The Thirteen Petaled Rose of Memory

Oasis Songs: Musings from Rav D
Friday, April 21, 2023 / 30 Nisan 5783

Summary: After the Yizkor service on Pesach, several people requested that I share my sermon with the congregation. Given that tomorrow is Earth Day, and that some of the themes touch on our awareness of the natural world, this seemed an appropriate time to reprint the talk here.

Reading Time: Seven minutes

It was the day before Pesach and Laura’s friend Froukje came to visit. She’s Dutch, lives in southern Oregon, and true to her heritage, she brought Laura a gift of tightly-closed, striated orange tulips. At the bottom of each petal, the orange shifted colors to a gentle butter yellow. The tulips were exquisite. It was touching to be able to throw a glance at them during our seders. Portland may be experiencing a delayed Spring, but the tulips weren’t much bothered. They were already prepared to do their job.

What is the job of a flower? Before we get there, it’s worth stating the obvious. Flowers are amazing—and mysterious. I once saw a documentary in which scientists had scanned some using an infrared camera. It revealed precise, runway sharp lines to guide the bees in for a perfect landing. Runways? It means a flower is literally a specific type of airport, designed to help bees refuel as they gather carbohydrate-rich nectar. There’s rich commerce happening in nature not so different from our human economy.

In other words, the things we find so beautiful about a flower only tell a small part of their story. It makes me wonder what other secrets they hold that science may one day reveal to us.

Which brings us back to the job of a flower. If you asked a botanist, you’d probably be told that the purpose of a flower is reproduction. Deep inside most flowers are ovaries and pollen, the female and male genetic material. To a botanist, the purpose of a flower is to make other flowers.

Is the purpose of a human to make other humans?

If we apply the botanist’s answer to us, the answer would be yes, yet while we understand the biological imperative for a species to pass down its traits and carry on, I doubt many of us believe that this is the only purpose a human has. We care how we spend our days, not merely that we exist. Life without a higher purpose—without love, connection, intriguing challenges, or moments of awe and beauty—wouldn’t be sufficient for us.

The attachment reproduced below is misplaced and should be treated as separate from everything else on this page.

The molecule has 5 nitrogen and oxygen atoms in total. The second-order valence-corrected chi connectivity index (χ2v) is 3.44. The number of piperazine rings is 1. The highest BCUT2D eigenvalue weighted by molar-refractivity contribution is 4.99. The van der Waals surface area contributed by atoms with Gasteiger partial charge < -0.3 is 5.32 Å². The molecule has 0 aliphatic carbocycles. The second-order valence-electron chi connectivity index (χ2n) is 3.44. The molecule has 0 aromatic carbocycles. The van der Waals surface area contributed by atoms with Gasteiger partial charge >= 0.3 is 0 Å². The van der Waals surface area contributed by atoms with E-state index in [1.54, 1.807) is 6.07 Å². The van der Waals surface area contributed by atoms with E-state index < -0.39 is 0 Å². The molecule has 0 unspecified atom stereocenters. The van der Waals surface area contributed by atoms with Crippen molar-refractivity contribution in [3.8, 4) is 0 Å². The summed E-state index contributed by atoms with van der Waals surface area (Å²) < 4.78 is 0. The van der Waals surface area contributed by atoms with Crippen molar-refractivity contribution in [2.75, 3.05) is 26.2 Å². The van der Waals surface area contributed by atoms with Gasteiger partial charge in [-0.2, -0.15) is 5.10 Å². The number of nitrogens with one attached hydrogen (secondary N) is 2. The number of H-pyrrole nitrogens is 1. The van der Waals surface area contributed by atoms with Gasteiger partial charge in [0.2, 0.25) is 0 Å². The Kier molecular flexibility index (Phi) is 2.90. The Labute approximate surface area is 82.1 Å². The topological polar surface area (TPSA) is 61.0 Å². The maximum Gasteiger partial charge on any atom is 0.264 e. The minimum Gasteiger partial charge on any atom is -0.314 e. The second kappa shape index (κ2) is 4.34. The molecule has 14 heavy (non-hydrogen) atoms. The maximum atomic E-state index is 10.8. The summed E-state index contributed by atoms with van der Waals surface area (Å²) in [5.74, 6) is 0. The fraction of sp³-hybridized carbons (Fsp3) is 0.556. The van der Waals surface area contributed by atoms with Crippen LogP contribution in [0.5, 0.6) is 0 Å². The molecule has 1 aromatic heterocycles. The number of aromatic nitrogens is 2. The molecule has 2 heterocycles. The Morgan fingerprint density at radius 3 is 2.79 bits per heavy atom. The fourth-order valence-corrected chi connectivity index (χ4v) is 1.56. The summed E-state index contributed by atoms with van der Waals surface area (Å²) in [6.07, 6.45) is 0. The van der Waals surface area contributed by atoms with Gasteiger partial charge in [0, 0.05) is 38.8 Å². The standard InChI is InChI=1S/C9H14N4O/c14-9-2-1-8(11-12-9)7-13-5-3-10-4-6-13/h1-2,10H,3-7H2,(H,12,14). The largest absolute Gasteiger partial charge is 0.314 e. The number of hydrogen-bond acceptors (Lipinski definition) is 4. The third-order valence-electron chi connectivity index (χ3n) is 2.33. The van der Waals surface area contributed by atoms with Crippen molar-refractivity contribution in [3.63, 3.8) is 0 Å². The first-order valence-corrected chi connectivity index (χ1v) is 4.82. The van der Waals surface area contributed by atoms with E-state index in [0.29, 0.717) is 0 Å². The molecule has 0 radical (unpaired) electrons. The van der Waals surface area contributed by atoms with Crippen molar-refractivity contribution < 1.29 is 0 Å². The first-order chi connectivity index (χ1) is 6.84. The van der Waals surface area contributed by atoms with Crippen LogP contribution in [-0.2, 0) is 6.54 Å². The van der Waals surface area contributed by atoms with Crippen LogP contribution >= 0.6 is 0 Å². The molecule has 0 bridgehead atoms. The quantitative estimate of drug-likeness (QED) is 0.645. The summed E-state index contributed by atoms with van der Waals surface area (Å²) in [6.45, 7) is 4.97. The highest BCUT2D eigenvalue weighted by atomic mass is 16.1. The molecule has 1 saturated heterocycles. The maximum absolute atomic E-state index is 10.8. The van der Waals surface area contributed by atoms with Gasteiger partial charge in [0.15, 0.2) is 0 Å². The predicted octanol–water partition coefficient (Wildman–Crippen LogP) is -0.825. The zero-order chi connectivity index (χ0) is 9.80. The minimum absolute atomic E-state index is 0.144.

At a younger age, that distinction between the purpose of a human and flower would have been sufficient; as I age, however, I have come to realize how alive the natural world is with ambition, connection, mutual concern, and even altruism. What that means is that the botanist’s answer should be insufficient for us. A flower may have reproductive desires and designs like all living species, but why should we limit its sense of purpose?

Science has already taught us of the tremendous interconnection that flowers have with bees, hummingbirds, and the larger cycles of life. A flower matters, not simply to make other flowers, but also to sustain a vast swath of life. No flowers, no food for the bees, and more than half of the crops humans depend on disappear. A flower is significant.

Judaism has a rich and varied relationship with flowers.

Our sacred literature sometimes has compared the Jewish people to a precious flower. In Song of Songs, we read, “Like the rose maintaining its beauty among the thorns, so is my faithful beloved among the nations,” (Song of Songs 2:2).

In our festival Torah service, as we stand in front of the opened ark, we chant the 13 attributes of God (Adona-i, Adona-i, kel rachum v’chanun), which speak of God’s tremendous love and compassion for us. The Zohar, our great medieval work of mystical insight, develops this into the image of the thirteen-petaled rose, in which the Jewish people is likened to the rose in the Song of Songs, surrounded on all sides by God’s love for us.

In the Book of Numbers (17:20), we are told that Aaron’s staff brings forth beautiful almond tree blossoms.

Spiritual opportunities are often hidden in plain sight. For example, our two decorative Menorahs in the Main Sanctuary utilize a flower motif, based on the Biblical instructions given to Moses. A flower, in other words, is intended to illuminate our physical and spiritual selves.

We see this by examining a lesser-known set of blessings that are recited before enjoying fragrances. For perennial flowers—roses or trees or other flowers that re-bloom each year—we recite borei atzei besamim. Praised are you God, who creates flowering trees and shrubs. For annual flowers that only blossom once, the blessing is slightly different: Borei isvei besamim, praised are you who creates fragrant “grasses.” More important to me each week when I grind my coffee is the special blessing over smelling coffee: hanotein rei-ach tov b’peirot. Praised are you God, who endows fruits with a pleasant aroma.